“Just when y’all thought My President was hiding out…He will not give up on us! In The End We Win!!” Bentz wrote after first commenting about the post: “If That Ain’t America I Will Kiss Your Ass!!!”
Bentz wiped all QAnon-related and extremist-supporting posts from her public Facebook page, leaving only family photos, medical fundraisers and links to her daughter’s official posts.
When Boebert was confronted during her campaign about expressing support for QAnon in a recorded interview, she backed off that statement and said that it was “more my mother’s thing.”
But her links to QAnon and other far-right extremist and racists groups persist on the internet with photos of her surrounded by bikers and armed supporters displaying patches and logos of these groups. In some, the heavily armed men behind her, are flashing a white-supremacist hand signal.
Some of her fellow congressional representatives are now voicing their beliefs that she is a proponent of extremism and asking for an investigation into any part she might have played in the Jan 6 riot. Nearly 70 elected officials in her district, all of them Democrats or unaffiliated with any political party, or serving in a nonpartian position, have sent a letter to congressional leaders asking for an investigation of Boebert’s alleged ties to white supremacist groups.
Mainstream issues in the district are worrisome, too
While Boebert makes waves for that extremism, her more mainstream constituents back home are expressing fears that a district beset by water woes, drought, a scarcity of COVID-19 vaccines, food pantry shortages and other pandemic-related economic problems will not have any representation from a congresswoman who appears to be focused only on gun rights and on vows to protect their “freedom.”
Cindy Cyphers, a Grand Junction retiree and Democratic activist, said she hasn’t seen any movement on Boebert’s part to actually start learning the job of being a U.S. congresswoman. “It’s Second Amendment over and over and over with her,” Cyphers said. “She has shown absolutely no interest in governing. There has not been one word out of her mouth about water or things that are important to our district.”
Cyphers said the Second Amendment and MAGA grandstanding needs to stop. “She needs to get to work.”
In Hotchkiss, Cook said she thinks 3rd District residents need to give Boebert time to grow into her new role.
“I think she will learn and improve with time. We can’t know everything up front,” Cook said. “I think if the issues are put before her, she will learn about them.”
Rushing, who said he moved to Colorado from his Mississippi Delta birthplace because he wanted to raise a family in a progressive state, said he worries because Boebert has never said that she plans to represent all the people in her district. Thus far, he said, she is only representing the extremists, and the extremists are listening to her.
“I have always been an optimist,” he said. “But I have big fears about this.”
House Minority Leader, Representative Kevin McCarthy
FROM: Constituents of the 3rd Congressional District of Colorado
As constituents of Representative Lauren Boebert (CD3), we respectfully urge you to investigate Rep. Boebert with regard to her connections to the white supremacist groups that instigated the insurrection in Washington, D.C. on January 6, 2021.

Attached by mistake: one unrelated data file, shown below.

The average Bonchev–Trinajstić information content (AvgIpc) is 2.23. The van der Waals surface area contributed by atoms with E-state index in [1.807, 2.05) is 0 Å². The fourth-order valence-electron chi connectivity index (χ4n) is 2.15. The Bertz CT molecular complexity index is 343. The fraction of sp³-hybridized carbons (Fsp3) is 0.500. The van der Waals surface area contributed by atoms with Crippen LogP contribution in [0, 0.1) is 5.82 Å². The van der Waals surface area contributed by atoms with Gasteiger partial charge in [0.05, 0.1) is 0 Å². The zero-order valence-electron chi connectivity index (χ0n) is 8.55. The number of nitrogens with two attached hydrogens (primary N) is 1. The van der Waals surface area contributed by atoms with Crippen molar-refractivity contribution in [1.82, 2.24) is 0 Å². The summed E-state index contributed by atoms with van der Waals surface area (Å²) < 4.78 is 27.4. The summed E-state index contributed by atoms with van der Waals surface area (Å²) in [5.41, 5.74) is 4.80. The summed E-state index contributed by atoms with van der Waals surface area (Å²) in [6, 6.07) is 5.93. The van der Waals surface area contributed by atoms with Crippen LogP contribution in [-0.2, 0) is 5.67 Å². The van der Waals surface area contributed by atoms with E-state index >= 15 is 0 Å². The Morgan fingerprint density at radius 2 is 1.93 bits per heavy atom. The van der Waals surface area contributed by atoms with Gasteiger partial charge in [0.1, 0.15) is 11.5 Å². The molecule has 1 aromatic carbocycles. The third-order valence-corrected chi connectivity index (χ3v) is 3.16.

We are alarmed by statements made by Rep. Boebert prior to the insurrection which surely served to help pro-Trump extremists feel justified participating in the violent and racist events of that day. Furthermore, we are deeply concerned by the fact that Rep. Boebert has continued to post content which undoubtedly incites the fury of dangerous white nationalist groups.
Below are just some of Rep. Boebert’s public statements on the days surrounding the insurrection:
“The Founding Fathers did not back down when people told them what they could and could not do.” (Jan. 5, Twitter)
“Today is 1776.” (Jan. 6, Twitter)
“I have constituents outside this building right now. I promised my constituents to be their voice.” (Jan. 6, Address to Congress)
“The Speaker has been removed from the chambers.” (Jan. 6, Twitter)
“I want you all to know how proud I am to have taken a stand on the Electoral College certification.” (Jan. 8, Twitter)
“Hillary must be pissed it took the DNC until 2020 to successfully rig an election.” (Jan. 9, Twitter)
During the insurrection, despite the directive from the Sergeant of Arms for legislators to refrain from posting on social media, Rep. Boebert posted information on Twitter regarding the whereabouts of Speaker Pelosi, a known target of the insurrectionists.
Two days later, Rep. Boebert posted a video encouraging people to go back and watch her Jan. 6 address to Congress. It is in this speech that Rep. Boebert refers to those rioting outside the Capitol building as her “constituents” to whom she has promised “to be their voice.”
The fact that Rep. Boebert encouraged people to go back and watch her floor speech–even after she had a full account of the events that occurred on Jan.6–indicates that Rep. Boebert has no regrets about promising to be the voice for the right-wing extremists on the Capitol grounds that day.
As constituents of Rep. Boebert, we appreciate your leadership on this important matter.Start a petition of your ownThis petition starter stood up and took action. Will you do the same? Start a petition